The survey studies countries based on the Quranic teachings of universal values, rather than personal core beliefs like prayer or pilgrimage.
Rabat – A new survey, Islamicity Index, has found that Western countries better reflect Islamic institutions than countries where Islam is an inherent part of the governmental system.
Conducted by the Washington-based Islamicity Foundation, the survey aimed at gauging the degree of compliance with the rules outlined in the Quran and practiced by the prophet Mohammed.
The survey measured the level of each country’s “Islamicity”, where the concept was based on economic and human development, laws and governance, human and political rights, and international relations, but not on Muslims’ adherence to core personal beliefs such as daily prayer, fasting, and pilgrimage.
According to the index, Morocco placed 94th out of 153 Muslim and non-Muslim countries in the 2018 Islamicity Index, with a score point of 4.06.
Morocco’s highest rank in the survey was 69th, which was on the legal and governance levels with 5.14 score points. Its second highest rank, placing 85th, was in terms of economic growth, with a score of 4.53.
Inversely, the North African country ranked 132nd in terms of human and political rights, scoring 2.68 and 114th in terms of international relations with a 3.56 score.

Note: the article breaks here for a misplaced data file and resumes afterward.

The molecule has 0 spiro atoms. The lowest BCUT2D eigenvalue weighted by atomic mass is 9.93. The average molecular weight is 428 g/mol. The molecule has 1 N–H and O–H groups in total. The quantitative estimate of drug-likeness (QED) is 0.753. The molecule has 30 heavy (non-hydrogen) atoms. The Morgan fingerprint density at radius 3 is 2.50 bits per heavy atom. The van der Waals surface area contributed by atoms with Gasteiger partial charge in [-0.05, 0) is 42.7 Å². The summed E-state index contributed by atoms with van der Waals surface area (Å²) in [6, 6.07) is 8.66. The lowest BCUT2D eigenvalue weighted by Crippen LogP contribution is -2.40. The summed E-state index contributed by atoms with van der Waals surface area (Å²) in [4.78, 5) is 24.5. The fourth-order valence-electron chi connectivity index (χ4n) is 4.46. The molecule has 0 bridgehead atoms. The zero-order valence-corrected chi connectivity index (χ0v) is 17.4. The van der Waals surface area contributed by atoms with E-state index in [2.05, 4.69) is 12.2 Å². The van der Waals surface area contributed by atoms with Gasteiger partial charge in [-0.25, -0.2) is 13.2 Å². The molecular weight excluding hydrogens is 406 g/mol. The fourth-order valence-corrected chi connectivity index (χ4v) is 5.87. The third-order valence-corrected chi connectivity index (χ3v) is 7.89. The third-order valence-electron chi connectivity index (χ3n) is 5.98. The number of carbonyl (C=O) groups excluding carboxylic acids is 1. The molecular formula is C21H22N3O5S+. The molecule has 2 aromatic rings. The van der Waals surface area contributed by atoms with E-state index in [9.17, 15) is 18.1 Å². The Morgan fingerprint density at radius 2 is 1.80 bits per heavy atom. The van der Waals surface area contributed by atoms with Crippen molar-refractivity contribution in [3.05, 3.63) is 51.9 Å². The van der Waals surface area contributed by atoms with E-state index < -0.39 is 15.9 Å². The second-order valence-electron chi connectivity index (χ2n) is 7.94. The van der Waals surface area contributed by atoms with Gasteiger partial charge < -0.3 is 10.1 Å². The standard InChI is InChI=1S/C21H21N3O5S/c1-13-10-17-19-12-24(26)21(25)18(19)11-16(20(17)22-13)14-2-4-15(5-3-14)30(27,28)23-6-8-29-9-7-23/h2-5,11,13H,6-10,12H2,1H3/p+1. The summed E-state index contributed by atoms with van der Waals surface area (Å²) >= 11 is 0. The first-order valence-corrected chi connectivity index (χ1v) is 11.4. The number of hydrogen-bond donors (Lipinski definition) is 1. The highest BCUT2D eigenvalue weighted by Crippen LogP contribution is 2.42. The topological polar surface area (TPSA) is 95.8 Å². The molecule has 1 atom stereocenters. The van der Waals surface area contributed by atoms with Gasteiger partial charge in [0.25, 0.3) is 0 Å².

Morocco ranked 15th against 40 other Muslim-majority countries, including Saudi Arabia. Where the index placed Morocco at 94 out of 153,Saudi Arabia and Tunisia, ranked 85 and 86, respectively.
The four Muslim majority countries—United Arab Emirates, Albania, Malaysia, and Qatar—taking the lead against other Arab countries placed well behind 44 other non-muslim countries, including Israel, Panama, as well as Malta and Japan, which made it to the top 20.
Topping the list of the 153 countries surveyed was New Zealand, followed by Sweden, Netherlands, Iceland, and Switzerland who scored highly on economic development and human rights, justice, governance and international relations.
The survey was carried out by Hossein Askari, an Iranian-born professor of International Business and International Affairs, and Scheherazade Rehman, director of the EU Research Center at the university.